Fort Worth — In a leafy glade, in a secluded home called The Hideaway, gentlemen come and go, but the children remain. We see only one of them, the girl Iris (Jād Saxton)—dressed in white, curls bouncing, innocence itself. A Victorian “Papa” (Aaron Roberts) watches over the action in the drawing room, and down a long hallway with many bedrooms. And if you aren’t uncomfortable yet, consider the repeated references to a large, well-used axe hanging nearby.
If it’s only virtual, does that make everything OK? When we deep-dive into the hyper-realities and games of online worlds, do we get a pass, a carte blanche for any behavior, any choice—or must the moral hazards we encounter there be taken as seriously as anything in our real existence? And where nothing is real, can the heart and soul still be corrupted?
Stage West’s disturbing and sharply realized production of Jennifer Haley’s The Nether takes our current concern about these issues and pulls it forward into an unimaginably more complex future. The Internet is now the Nether, an all-encompassing online world with its own laws and regulations, embodied in young detective Morris (Allison Pistorius), who digs for The Hideaway’s deepest secrets—and who must decide if what happens there is “impermissible” even in Nether land.
Haley posits a time in which the seductions of virtual life have become so strong—and the actual world so bleak and colorless—that escape into another reality is common. Children never play outside. Owning a tree is a luxury few can afford. A few humans take things to a new level, becoming “shades” who give up their lives entirely, bodies cocooned as they live in virtual realms all day, every day.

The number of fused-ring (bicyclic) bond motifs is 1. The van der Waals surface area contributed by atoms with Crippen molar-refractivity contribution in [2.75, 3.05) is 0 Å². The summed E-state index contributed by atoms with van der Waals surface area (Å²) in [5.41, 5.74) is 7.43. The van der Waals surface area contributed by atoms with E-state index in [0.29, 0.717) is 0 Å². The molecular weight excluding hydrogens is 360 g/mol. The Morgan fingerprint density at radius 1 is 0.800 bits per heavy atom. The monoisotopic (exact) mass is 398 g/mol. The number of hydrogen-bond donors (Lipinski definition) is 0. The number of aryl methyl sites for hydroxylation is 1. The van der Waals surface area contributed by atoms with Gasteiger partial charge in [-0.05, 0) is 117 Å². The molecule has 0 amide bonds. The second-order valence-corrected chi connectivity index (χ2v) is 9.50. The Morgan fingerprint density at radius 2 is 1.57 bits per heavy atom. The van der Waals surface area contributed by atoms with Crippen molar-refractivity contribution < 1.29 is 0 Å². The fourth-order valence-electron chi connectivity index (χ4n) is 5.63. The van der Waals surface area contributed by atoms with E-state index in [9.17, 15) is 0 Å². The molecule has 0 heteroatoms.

Playwright Haley won the 2012 Susan Smith Blackburn Prize for The Nether, which premiered in Los Angeles and then played off-Broadway and in London. The play has a fast-paced rhythm, and director Garret Storms gives Haley’s off-kilter but fascinating dialogue center stage. Questions, answers and ideas come at us at top speed; we’ve barely grabbed onto one notion when another comes whizzing past.
The play’s action, reflected in a quick-change set designed by Storms and Nate Davis, switches between the lush Victorian realm of The Hideway and a dully metallic, all too real interview room—in which Morris interrogates the site’s arrogant creator, Sims (Roberts again), and Doyle (Randy Pearlman), a former teacher who seems to be one of The Hideaway’s most passionate participants. Davis also has designed a beautifully varied series of digital projections that draw us into the virtual world—and remind us of the codes and keystrokes that give us access to this strange place.
“Is this something or nothing?” asks one character. “Just because it’s virtual doesn’t mean it isn’t real,” says another. Is it possible to live a life without consequences, or, when a living, thinking, choosing human is involved, aren’t we still impacted and changed by our actions—even if they occur in a fantastical un-reality?
Pistorius projects a cool intensity as detective Morris, whose motives reveal themselves slowly during the play. She’s less cool by the moment, left unraveled and vulnerable. She bounces beautifully off the hard surfaces of Roberts’ finely calibrated dual identities as Sims/Papa, which wear thin as the plot progresses. He’s so sure of himself…until he’s not.
As Doyle the teacher, Pearlman is all mushy edges and confusion, yet we realize at some point that this guy is all in, as invested as Sims himself in this simulated existence. How can we feel revulsion and still a tinge of empathy for him at the same moment? By way of contrast, Blake McNamara seems almost normal as a quiet gentleman caller to the Hideaway, Woodnut, who seems surprised by his immediate sense of connection to young Iris. And Iris, all tiny voice and giggles in Saxton’s discomfiting performance, keeps us on edge and awaiting the inevitable Fate Worse Than Death. Though, in this infinitely layered (and deeply creepy) virtual world, we can’t possibly imagine what that might be.
Not much more can be said about the plot without spoiling the twists and turns. The Nether is an intriguing and mind-tickling riff on human identity and desire, right and wrong, truth (and delusion) and consequences. There’s a certain dreaminess about The Hideaway that lulls us—yet the playwright jolts us awake from time to time, forcing us to remember that there is a real human being “behind” each character in that world. Iris, Papa, Woodnut could be…well, anyone. The realization is unsettling—and so is The Nether.